“One night, probably in 1880, John Swinton, then the preeminent New York journalist, was the guest of honour at a banquet given him by the leaders of his craft. Someone who knew neither the press nor Swinton offered a toast to the independent press. Swinton outraged his colleagues by replying:
‘There is no such thing, at this date of the world’s history, in America, as an independent press. You know it and I know it.
‘There is not one of you who dares to write your honest opinions, and if you did, you know beforehand that it would never appear in print. I am paid weekly for keeping my honest opinion out of the paper I am connected with. Others of you are paid similar salaries for similar things, and any of you who would be so foolish as to write honest opinions would be out on the streets looking for another job. If I allowed my honest opinions to appear in one issue of my paper, before twenty four hours my occupation would be gone.
‘The business of the journalists is to destroy the truth, to lie outright, to pervert, to vilify, to fawn at the feet of mammon, and to sell his country and his race for his daily bread. You know it and I know it, and what folly is this toasting an independent press?
‘We are the tools and vassals of rich men behind the scenes. We are the jumping jacks, they pull the strings and we dance. Our talents, our possibilities and our lives are all the property of other men. We are intellectual prostitutes.”
(Source: Labor’s Untold Story, by Richard O. Boyer and Herbert M. Morais, published by United Electrical, Radio & Machine Workers of America, NY, 1955/1979.)
12 responses to ““There is no such thing, at this date of the world’s history, in America, as an independent press. You know it and I know it.” John Swinton 1880”
Interesting… I wonder how much the advent of blogs, twitter, eBooks, etc… has changed this. It seems like amateurs without much to lose have a – potentially – bigger voice than anytime in recent history. Of course, it’s easy to dismiss these independent voices as kooks if they stray too far from the mainstream. But it might be chipping away at the puppeteers power.
Wow I bet that put a damper on the party.
I think I’ll make a speech at this year’s family Christmas party. 🙂
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A very good post and food for thought. Yet, for all its limitations, where would be without the Press?
And what will happen when paper press eventually dies, and will be substituted by constant unchecked e-rumbling? Or is it rAmbling?)
“Yet, for all its limitations, where would be without the Press?” Good question. Here’s my take on it at the moment:
Maybe there was a time when independent journalists admitted that they were partisan or inadequately informed, but I’m not sure. I think there’s at least two problems with journalism: one being that we respect journalists way more than we should; two that most of what’s considered the “real” press is owned by about five powerful people.
Back in the railroad building days everyone in business and politics realized that the papers were bought, sold and edited by special interests. It’s the same today. Real outside investigative journalists are pariahs.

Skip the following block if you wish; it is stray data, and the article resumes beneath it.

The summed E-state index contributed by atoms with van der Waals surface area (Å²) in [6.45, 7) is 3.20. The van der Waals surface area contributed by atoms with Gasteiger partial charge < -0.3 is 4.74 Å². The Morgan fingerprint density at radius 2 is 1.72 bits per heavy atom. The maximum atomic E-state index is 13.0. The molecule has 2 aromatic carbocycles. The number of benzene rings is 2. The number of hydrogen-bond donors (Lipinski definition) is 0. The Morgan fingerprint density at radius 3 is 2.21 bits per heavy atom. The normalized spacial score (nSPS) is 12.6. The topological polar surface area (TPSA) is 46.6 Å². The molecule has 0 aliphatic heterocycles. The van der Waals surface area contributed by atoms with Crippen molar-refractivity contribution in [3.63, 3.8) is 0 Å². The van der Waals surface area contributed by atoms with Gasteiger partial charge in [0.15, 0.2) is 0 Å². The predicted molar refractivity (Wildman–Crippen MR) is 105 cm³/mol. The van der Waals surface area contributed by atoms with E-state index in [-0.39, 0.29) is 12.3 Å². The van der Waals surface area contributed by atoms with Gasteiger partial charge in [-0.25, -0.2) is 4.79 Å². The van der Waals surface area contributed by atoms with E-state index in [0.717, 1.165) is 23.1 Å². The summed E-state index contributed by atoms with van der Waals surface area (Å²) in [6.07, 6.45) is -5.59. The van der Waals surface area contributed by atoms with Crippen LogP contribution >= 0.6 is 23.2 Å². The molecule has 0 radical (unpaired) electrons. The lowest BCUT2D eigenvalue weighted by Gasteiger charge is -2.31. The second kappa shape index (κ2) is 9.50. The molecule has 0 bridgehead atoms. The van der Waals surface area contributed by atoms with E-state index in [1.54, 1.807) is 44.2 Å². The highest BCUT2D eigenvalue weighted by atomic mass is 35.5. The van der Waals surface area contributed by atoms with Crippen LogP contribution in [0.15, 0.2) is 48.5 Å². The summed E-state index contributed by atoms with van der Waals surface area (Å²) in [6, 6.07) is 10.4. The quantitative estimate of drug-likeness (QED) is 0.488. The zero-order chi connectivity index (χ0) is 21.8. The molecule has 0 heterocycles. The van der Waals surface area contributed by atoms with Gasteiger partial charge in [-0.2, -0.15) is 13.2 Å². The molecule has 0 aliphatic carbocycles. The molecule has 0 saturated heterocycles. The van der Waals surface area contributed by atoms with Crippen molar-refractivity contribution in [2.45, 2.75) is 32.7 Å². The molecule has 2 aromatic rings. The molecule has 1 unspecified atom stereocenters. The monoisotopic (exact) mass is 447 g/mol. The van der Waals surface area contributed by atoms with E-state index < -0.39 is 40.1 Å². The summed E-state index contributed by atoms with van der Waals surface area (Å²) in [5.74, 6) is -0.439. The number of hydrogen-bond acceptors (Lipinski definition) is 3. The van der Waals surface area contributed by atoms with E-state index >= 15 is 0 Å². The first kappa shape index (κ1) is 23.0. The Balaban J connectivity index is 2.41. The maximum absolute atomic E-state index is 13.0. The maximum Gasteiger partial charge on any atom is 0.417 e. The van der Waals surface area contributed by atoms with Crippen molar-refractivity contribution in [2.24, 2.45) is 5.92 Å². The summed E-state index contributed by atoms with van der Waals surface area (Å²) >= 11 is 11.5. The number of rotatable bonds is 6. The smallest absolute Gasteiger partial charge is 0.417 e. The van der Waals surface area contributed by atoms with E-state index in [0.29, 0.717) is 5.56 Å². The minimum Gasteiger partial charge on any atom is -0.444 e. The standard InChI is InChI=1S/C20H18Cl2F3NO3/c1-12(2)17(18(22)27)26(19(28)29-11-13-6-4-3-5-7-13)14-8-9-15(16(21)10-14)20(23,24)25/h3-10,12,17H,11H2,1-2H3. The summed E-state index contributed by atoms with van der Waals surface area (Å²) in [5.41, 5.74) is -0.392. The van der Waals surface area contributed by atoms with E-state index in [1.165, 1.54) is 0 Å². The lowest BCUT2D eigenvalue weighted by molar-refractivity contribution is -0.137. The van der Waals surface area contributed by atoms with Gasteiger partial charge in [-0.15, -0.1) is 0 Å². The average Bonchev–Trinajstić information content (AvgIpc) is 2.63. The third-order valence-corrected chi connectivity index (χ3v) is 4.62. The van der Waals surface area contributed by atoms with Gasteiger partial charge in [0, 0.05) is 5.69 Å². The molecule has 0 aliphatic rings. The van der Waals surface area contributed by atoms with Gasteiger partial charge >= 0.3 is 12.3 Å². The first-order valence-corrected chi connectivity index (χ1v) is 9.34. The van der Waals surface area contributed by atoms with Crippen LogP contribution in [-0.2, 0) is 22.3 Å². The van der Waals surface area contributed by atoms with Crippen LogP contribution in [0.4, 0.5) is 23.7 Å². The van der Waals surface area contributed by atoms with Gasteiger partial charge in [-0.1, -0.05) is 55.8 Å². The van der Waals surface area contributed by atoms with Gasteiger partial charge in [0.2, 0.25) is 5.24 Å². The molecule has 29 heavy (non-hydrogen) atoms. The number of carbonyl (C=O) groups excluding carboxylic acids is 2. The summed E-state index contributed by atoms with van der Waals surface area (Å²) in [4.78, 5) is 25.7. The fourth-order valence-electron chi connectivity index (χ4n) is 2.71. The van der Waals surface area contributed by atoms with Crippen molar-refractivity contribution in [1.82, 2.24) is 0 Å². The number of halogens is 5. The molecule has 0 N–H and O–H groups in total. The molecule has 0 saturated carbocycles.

Somehow Americans think that just because someone goes and gets a journalism degree that they possess ethics and wisdom not pride and ambition.
Watching network news anchors cover a presidential debate is torture. Where would we be if citizen journalists who actually cared about their neighborhood or country or humanity took to the internet with passion? Probably in a better place than we’re at now.
If anything I think we should trust the well-groomed, arrogantly self-possessed celebrity journalists and commentators even less than a video filmed on someone’s cell phone. Power to the people! 🙂
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Power to the people indeed! (Reminds me of an old song, way before your time) Couldn’t agree more. The difficulty is how to… enact it? It generally means representatives who take the power for themselves. (The depiction of US Senators in fiction is not exactly flattering. Some would seem to confuse their “mandate” for a free ride). Journalists? Same goes. Some are good, expose “bad stuff” vey bravely, and yet, nothing seems to happen. At least where I live, which is the land of “nunca pasa nada”. As a hint: it is the country where 43 students were just abducted by the local police who then turned them over to the narcs who finished those still alive and burned them to ashes…
Ah, south of the border. Gotta love lawlessness. Kidding. The best thing that happened to keep us asleep was tv. If only we’d all go to our local political meetings, but we don’t and wonder why such psychopaths run the nation.
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One cannot be a politician, be honest, and intelligent at the same time. If you’re honest and intelligent you’re not a politician. If you’re a politician and intelligent you’re not honest, and so forth!
Now you can imagine how it is “South of the border”…
Have a lovely (rest of the) week anyway.
Not much has changed in 150 years.
I don’t know if that’s comforting or troubling 🙂
Your first photo reminded me that I saw the musical ‘Newsies’ last Sunday. The setting was when TR was governor of New York. So, set in that period you love to write about – and I love to read about thanks to your blog.
Was the play good?